“Lessons from Genesis 4”
Lessons from Genesis 4
by Jeff Curtis
Sin is a violation of God’s law (1John 3:4), whether it is oral law, written law, or the law that is written on man’s heart (Romans 2:12-15). Having been made in God’s image, each person had a built-in moral consciousness. From the earliest times, before writing was invented, God communicated His will to mankind, as He did to Adam and Eve, Cain, Noah and others.
God’s commandments were not unreasonable rules and prohibitions intended to deny people happiness in life. To the contrary, God provided His laws as guidelines to an abundant, fulfilling life. Sin has never been a matter of breaking impersonal laws; sinners ultimately break themselves by disobeying divine commands.
Alienation Within: Sin has destructive consequences in the human soul. It causes alienation at the deepest level of man’s personality. The sinner finds himself experiencing a civil war in his innermost being. Paul describes this conflict in Romans 7: 19, 23, 24; “19 For the good that I will to do, I do not do; but the evil I will not to do, that I practice.” “23 But I see another law in my members, warring against the law of my mind, and bringing me into captivity to the law of sin which is in my members. 24 O wretched man that I am! Who will deliver me from this body of death?”
This type of struggle takes place in all human beings, to a lesser or greater degree, depending on how the person deals with sin. The individual who tries to cover up sin, pretending to be righteous while persisting in a sinful and destructive lifestyle, becomes a kind of spiritual schizophrenic. This appears to be what happened to Cain: By working hard as a farmer and bringing some of his crop as an offering to God, he pretended to be a good son, both responsible and religious.
However, lurking beneath the surface were all kinds of resentful, hateful, and jealous feelings that he nurtured against his brother Abel. He was angry with God, possibly for driving his parents out of the garden of Eden and making life difficult for all of them. Certainly, he was angry with God for accepting his brother’s sacrifice and rejecting his. Instead of confessing his sins to God and seeking forgiveness that could have brought about healing to his soul, Cain allowed his personality to disintegrate in an explosion of rage. When he could no longer control the stress and alienation of his hypocrisy, Cain murdered his brother. He tried to cover up his wicked deed and then lied to God, denying any knowledge of what he had done.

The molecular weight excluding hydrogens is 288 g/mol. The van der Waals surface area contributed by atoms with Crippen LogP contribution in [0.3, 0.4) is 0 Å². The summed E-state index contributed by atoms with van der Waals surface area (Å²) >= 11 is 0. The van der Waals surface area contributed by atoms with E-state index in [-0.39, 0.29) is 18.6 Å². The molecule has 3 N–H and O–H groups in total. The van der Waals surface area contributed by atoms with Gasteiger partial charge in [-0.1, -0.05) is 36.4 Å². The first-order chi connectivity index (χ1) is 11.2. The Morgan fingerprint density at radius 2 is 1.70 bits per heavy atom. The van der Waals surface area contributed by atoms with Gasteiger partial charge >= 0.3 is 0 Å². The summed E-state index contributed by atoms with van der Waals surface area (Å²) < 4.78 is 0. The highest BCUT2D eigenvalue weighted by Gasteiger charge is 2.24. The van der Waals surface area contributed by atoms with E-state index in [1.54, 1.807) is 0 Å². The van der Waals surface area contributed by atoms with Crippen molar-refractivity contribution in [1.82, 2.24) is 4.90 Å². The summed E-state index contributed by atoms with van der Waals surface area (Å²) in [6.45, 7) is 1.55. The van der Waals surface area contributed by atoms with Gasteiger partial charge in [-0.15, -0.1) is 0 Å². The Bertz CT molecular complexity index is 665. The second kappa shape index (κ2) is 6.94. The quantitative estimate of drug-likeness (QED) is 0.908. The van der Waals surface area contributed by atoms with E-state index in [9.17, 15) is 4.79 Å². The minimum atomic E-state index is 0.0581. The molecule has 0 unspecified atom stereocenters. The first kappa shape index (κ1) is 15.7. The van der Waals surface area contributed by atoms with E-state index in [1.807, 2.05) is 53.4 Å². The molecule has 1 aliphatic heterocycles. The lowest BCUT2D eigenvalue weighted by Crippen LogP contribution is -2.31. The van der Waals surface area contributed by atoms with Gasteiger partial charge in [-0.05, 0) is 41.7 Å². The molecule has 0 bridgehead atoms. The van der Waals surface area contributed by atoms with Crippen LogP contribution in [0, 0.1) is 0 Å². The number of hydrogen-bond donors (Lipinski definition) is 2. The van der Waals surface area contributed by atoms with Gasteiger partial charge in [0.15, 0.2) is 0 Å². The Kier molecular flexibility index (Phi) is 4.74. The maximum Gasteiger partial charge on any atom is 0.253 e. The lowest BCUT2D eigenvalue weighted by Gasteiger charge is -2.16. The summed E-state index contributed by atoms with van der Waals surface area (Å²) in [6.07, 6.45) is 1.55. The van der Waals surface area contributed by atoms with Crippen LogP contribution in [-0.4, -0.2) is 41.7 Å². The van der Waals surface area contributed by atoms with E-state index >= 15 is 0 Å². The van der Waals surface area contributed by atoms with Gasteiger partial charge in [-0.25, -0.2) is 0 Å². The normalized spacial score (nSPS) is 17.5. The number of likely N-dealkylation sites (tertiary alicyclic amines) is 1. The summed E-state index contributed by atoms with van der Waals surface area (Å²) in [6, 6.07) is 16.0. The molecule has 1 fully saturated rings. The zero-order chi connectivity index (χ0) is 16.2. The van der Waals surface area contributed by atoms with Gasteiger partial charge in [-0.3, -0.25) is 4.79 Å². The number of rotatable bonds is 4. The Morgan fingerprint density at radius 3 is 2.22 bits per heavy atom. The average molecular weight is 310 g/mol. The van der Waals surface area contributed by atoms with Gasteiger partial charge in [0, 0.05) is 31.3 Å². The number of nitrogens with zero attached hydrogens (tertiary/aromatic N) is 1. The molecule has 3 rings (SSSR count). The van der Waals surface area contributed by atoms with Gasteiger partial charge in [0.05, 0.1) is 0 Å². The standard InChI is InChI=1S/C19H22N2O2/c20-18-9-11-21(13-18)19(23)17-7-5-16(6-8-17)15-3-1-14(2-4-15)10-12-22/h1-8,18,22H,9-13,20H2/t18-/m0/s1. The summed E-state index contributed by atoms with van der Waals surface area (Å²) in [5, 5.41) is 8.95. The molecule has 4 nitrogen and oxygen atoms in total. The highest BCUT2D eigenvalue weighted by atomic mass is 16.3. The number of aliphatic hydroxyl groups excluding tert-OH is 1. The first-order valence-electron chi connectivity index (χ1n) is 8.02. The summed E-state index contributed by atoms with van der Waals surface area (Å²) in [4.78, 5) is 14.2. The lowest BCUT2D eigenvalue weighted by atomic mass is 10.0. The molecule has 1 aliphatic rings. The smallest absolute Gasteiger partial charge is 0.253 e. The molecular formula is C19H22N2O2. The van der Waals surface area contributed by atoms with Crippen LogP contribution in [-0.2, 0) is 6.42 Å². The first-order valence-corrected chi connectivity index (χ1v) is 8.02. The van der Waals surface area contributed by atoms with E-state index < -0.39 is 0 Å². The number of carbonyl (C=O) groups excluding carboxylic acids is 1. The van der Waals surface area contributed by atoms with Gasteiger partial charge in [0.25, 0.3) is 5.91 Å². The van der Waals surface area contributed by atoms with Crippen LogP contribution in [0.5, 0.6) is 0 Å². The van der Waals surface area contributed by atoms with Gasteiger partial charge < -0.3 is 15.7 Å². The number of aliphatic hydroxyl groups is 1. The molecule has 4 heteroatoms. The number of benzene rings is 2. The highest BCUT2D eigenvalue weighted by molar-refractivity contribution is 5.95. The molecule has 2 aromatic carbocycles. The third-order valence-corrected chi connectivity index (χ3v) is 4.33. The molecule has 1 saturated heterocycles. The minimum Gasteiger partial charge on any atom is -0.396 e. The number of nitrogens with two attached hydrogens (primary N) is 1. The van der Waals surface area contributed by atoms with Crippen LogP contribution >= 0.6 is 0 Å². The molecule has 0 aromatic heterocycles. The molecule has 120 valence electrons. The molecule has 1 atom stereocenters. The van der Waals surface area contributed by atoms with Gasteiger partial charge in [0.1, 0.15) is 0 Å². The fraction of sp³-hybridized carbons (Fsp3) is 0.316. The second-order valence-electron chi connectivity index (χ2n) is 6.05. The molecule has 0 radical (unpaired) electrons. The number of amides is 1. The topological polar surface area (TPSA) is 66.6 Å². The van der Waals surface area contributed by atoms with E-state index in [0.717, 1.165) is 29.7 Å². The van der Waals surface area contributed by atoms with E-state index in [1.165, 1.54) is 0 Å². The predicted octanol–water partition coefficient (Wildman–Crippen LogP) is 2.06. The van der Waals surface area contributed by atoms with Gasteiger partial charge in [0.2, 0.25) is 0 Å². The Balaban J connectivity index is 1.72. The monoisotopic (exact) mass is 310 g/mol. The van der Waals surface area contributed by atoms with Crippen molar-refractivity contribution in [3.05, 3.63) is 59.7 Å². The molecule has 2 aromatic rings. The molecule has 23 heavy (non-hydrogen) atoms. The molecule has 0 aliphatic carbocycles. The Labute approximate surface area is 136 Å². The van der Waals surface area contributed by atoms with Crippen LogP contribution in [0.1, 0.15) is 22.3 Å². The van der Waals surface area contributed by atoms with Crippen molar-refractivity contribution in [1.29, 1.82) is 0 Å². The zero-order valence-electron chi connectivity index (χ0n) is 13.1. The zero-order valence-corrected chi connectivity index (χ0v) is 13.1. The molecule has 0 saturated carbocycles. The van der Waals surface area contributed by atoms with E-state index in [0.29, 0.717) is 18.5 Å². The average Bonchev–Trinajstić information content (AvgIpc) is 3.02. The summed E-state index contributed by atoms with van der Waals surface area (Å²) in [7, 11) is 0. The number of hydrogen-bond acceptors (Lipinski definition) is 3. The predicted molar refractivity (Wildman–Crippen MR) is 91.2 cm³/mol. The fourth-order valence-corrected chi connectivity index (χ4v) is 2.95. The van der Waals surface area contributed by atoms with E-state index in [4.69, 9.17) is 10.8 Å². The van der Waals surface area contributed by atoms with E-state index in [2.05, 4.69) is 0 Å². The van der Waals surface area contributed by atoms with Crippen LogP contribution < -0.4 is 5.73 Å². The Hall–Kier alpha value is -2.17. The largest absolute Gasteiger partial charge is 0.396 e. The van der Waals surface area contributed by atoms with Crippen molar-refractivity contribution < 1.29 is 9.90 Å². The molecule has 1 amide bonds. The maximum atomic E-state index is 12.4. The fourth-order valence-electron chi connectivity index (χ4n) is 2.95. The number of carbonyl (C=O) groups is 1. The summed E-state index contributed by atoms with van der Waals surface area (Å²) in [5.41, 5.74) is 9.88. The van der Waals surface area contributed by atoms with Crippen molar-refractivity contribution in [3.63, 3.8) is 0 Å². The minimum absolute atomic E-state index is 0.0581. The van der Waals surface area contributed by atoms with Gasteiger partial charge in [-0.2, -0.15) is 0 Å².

Alienation from God: When Adam and Eve sinned in the garden, spiritual alienation occurred; they were separated from God. They were afraid of His presence and tried hide from Him. So, it was with Cain: When the Lord confronted him with his crime and punishment that he would receive, he complained the he would be hidden from God’s “face,” as a fugitive and wanderer in the world (4:14).
The language of 4:14, 16 implies a physical distance, as Cain moved farther away from the garden of Eden. This physical distance symbolized the spiritual separation of one who had fallen out of God’s favor because of rebellion against Him (Job 13:24; Psalm 13:1; 44:24; 88:14; 132:10). Because of Cain’s sin, he had turned away from God’s “face” or “presence.”
When a sinner repents, seeks God’s grace and forgiveness, and is restored, God’s face is said to “shine” upon him again (Psalm 80:19). In other words, the alienation (separation) ends, and the individual once again experiences God’s favor and blessings (Numbers 6:24-27; Psalm 4:6; 44:3; 80:3,7,19; 89:15).
The alienation (separation) that Cain experienced was due to his stubborn, unrepentant attitude. God is always ready to receive and forgive sinners who turn back to Him in obedience. If Cain had spent the rest of his life away from God’s presence and His “face” was never to shine on him again, it was because of his stubborn pride. His hardened heart prevented him from availing himself of the salvation and blessings that longed to give him.